ode45 unexpected behaviour for initial conditions = 0

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Kostas 2019 年 10 月 4 日

Hi all,
I have a code where I am using it to solve the following differential equation:
In specific, the above is a 4x4 system of equations where J is the polar moment of inertia (a diagonal matrix), K is a stiffness matrix, and T_g(th) is the excitation torque on the system.
What I want to do is simply solve the system for some initial conditions that I set myself. However, just as a sanity check, I solve the equation with all initial conditions set to zero. Naturally, this should give a zero response for the equation's solution, however it doesn't which I find quite odd. Hence with that result, I cannot trust that I will have a correct answer with any initial condition.
So any ideas of what might be going wrong?
Attached you can find the .mat file that I draw all my inputs from and my ode45 code is below:
clear
clc
% Input data
% Input Engine Data
omega = 94 * pi / 30 ; % Rotational Speed as initial condition
% Degrees of Freedom
do = [1 4 7 11 18] ; % DOF Split vector
N = length(do) - 1 ; % Number of DOFs
% ODE Solution
tmax = 50 ; % Solution time (s)
%% ODE Solution
% ODE Initial Conditions
% Time
tspan = [0 tmax];
% Initial conditions
x0 = [zeros(1,N) repmat(omega, 1, N)] ;
% ODE options
options = odeset('Mass', [eye(N) zeros(N) ; zeros(N) J]) ;
% Solution
[t, xSol] = ode45(@(t, th) odefcn(t, th, thx, K, Tg, N) , tspan, x0, options) ;
%%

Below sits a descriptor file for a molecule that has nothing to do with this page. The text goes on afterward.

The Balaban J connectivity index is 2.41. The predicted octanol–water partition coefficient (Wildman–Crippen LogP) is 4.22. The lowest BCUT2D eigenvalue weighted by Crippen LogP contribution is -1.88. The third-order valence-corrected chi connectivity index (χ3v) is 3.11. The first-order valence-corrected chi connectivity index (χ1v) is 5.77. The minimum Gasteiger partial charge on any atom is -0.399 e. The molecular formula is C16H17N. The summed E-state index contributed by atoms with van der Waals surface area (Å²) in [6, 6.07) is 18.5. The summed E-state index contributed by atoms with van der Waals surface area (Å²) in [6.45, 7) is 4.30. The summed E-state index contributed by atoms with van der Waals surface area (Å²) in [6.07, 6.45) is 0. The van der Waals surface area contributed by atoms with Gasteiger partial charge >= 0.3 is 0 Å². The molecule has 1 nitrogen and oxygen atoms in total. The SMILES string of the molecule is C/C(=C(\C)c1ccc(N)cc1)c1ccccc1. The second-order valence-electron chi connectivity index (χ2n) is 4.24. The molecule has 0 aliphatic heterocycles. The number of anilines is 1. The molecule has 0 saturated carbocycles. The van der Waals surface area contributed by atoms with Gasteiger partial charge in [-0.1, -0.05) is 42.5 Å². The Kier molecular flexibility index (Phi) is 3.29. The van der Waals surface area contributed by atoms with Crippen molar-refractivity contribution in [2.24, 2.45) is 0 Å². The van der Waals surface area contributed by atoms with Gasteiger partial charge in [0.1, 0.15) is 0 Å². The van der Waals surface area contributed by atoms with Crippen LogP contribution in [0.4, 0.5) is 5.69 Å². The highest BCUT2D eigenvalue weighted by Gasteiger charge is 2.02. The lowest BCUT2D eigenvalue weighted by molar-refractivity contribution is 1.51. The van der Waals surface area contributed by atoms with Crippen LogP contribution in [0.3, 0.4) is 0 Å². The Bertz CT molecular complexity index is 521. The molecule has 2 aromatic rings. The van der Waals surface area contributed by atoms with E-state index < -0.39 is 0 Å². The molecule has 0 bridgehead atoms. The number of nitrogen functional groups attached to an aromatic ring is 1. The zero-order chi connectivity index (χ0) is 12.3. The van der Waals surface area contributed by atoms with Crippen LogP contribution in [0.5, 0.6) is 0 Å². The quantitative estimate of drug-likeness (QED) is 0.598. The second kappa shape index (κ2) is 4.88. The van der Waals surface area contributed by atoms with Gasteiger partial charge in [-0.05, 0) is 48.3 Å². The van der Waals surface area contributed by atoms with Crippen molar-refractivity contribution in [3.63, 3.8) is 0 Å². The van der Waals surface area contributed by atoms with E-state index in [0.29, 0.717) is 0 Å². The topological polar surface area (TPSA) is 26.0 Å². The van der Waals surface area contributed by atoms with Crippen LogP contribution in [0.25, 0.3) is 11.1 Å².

figure
subplot(2, 1, 1)
plot(t, xSol(:,1:N))
title('Displacement')
subplot(2, 1, 2)
plot(t, xSol(:,N+1:end))
title('Velocity')
%% ODE
function dxdt = odefcn(~, th, thx, K, Tg, N)
% Indices
m = N + 1 ;
n = N * 2 ;
% Preallocate
dxdt = zeros(n, 1) ;
% Torques
T = diag(interp1(thx, Tg', wrapToPi(th(1:N)))) ; % Gas Torque
% ODE Equation
dxdt(1:N) = th(m:n) ;
dxdt(m:n) = - K * th(1:N) + T;
end
P.S.
I have tried different solvers and I am getting the same unexpected result.
KMT.

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採用された回答

Jon 2019 年 10 月 4 日
I think you have a basic conceptual error in your ode definition.
You should have an overall state vector x = [x1;x2] whre x1 = theta, x2 = d(theta)/dt so your ode's look like
dx1/dt = x2
dx2/dt = -K*theta + T(x)
you have instead dx1/dt = theta, which is not correct

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Jon 2019 年 10 月 4 日
Yes, I see that it looks like your equations are equivalent to mine. I didn't look carefully enough at your indices. For the future, the code might be a little more obvious if you did something like
function dxdt = odefcn(~, th, thx, K, Tg, N)
% Torques
T = diag(interp1(thx, Tg', wrapToPi(th(1:N)))) ; % Gas Torque
% ODE Equation
% assign local variables for readability
theta = th(1:N);
omega = th(N+1:end);
% compute derivatives
% make overall vector of derivatives
When you do your test setting all of the initial conditions to zero, do you somehow also force the torque to zero. Otherwise, if I understand your system correctly, wouldn't a non-zero torque cause the system to accelerate even if the initial conditions were zero?
Kostas 2019 年 10 月 4 日
''...I understand your system correctly, wouldn't a non-zero torque cause the system to accelerate even if the initial conditions were zero?''
This is a valid point, and I have been thinking of that as well, so here is my logic: The torque is strictly a function of theta and not a function of time (which is the independent variable). In addition, the torque function is such that T(0)=0. In which case I figure that if theta begins as zero, there will be no reason for the excitation torque to become anything different than zero as well. Hence the response should be zero as well. By the same token, if the excitation torque was time dependent, then yes as you said the response would be non-zero as well.
Kostas 2019 年 10 月 4 日
Indeed you are correct however! I just had a look and as the function is approximated near zero, it is not exactly equal to zero when it should. Given how small the aplitudes of the oscillation are I would say that this is what could be causing this

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